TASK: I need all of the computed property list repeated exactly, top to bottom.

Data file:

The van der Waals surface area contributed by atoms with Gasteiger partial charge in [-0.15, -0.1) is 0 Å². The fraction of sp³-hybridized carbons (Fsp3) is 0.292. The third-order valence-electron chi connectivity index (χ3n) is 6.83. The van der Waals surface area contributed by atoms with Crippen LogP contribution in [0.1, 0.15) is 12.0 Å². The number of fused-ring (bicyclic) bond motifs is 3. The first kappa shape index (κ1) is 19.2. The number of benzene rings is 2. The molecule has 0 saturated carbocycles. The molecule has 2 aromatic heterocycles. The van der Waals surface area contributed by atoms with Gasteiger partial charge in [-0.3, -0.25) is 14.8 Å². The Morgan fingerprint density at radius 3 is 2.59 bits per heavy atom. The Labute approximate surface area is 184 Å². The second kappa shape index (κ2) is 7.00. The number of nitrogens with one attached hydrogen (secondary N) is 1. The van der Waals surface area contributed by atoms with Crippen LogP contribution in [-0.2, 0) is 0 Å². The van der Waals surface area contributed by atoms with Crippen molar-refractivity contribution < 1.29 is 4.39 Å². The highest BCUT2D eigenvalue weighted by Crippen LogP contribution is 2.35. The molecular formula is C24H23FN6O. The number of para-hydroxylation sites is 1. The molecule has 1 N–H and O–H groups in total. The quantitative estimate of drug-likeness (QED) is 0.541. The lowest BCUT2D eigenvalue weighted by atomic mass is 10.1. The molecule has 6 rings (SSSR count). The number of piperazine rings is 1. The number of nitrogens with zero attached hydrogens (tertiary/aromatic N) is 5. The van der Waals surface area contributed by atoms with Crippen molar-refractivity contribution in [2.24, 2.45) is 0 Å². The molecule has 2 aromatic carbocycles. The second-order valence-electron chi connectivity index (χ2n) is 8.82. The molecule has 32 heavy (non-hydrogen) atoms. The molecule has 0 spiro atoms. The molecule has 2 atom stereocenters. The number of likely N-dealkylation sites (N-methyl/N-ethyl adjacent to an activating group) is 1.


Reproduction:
The van der Waals surface area contributed by atoms with Gasteiger partial charge in [-0.15, -0.1) is 0 Å². The fraction of sp³-hybridized carbons (Fsp3) is 0.292. The third-order valence-electron chi connectivity index (χ3n) is 6.83. The van der Waals surface area contributed by atoms with Crippen LogP contribution in [0.1, 0.15) is 12.0 Å². The number of fused-ring (bicyclic) bond motifs is 3. The first kappa shape index (κ1) is 19.2. The number of benzene rings is 2. The molecule has 0 saturated carbocycles. The molecule has 2 aromatic heterocycles. The van der Waals surface area contributed by atoms with Gasteiger partial charge in [-0.3, -0.25) is 14.8 Å². The Morgan fingerprint density at radius 3 is 2.59 bits per heavy atom. The Labute approximate surface area is 184 Å². The second kappa shape index (κ2) is 7.00. The number of nitrogens with one attached hydrogen (secondary N) is 1. The van der Waals surface area contributed by atoms with Crippen LogP contribution in [-0.2, 0) is 0 Å². The van der Waals surface area contributed by atoms with Crippen molar-refractivity contribution < 1.29 is 4.39 Å². The highest BCUT2D eigenvalue weighted by Crippen LogP contribution is 2.35. The molecular formula is C24H23FN6O. The number of para-hydroxylation sites is 1. The molecule has 1 N–H and O–H groups in total. The quantitative estimate of drug-likeness (QED) is 0.541. The lowest BCUT2D eigenvalue weighted by atomic mass is 10.1. The molecule has 6 rings (SSSR count). The number of piperazine rings is 1. The number of nitrogens with zero attached hydrogens (tertiary/aromatic N) is 5. The van der Waals surface area contributed by atoms with Crippen molar-refractivity contribution in [2.24, 2.45) is 0 Å². The molecule has 2 aromatic carbocycles. The second-order valence-electron chi connectivity index (χ2n) is 8.82. The molecule has 32 heavy (non-hydrogen) atoms. The molecule has 0 spiro atoms. The molecule has 2 atom stereocenters. The number of likely N-dealkylation sites (N-methyl/N-ethyl adjacent to an activating group) is 1.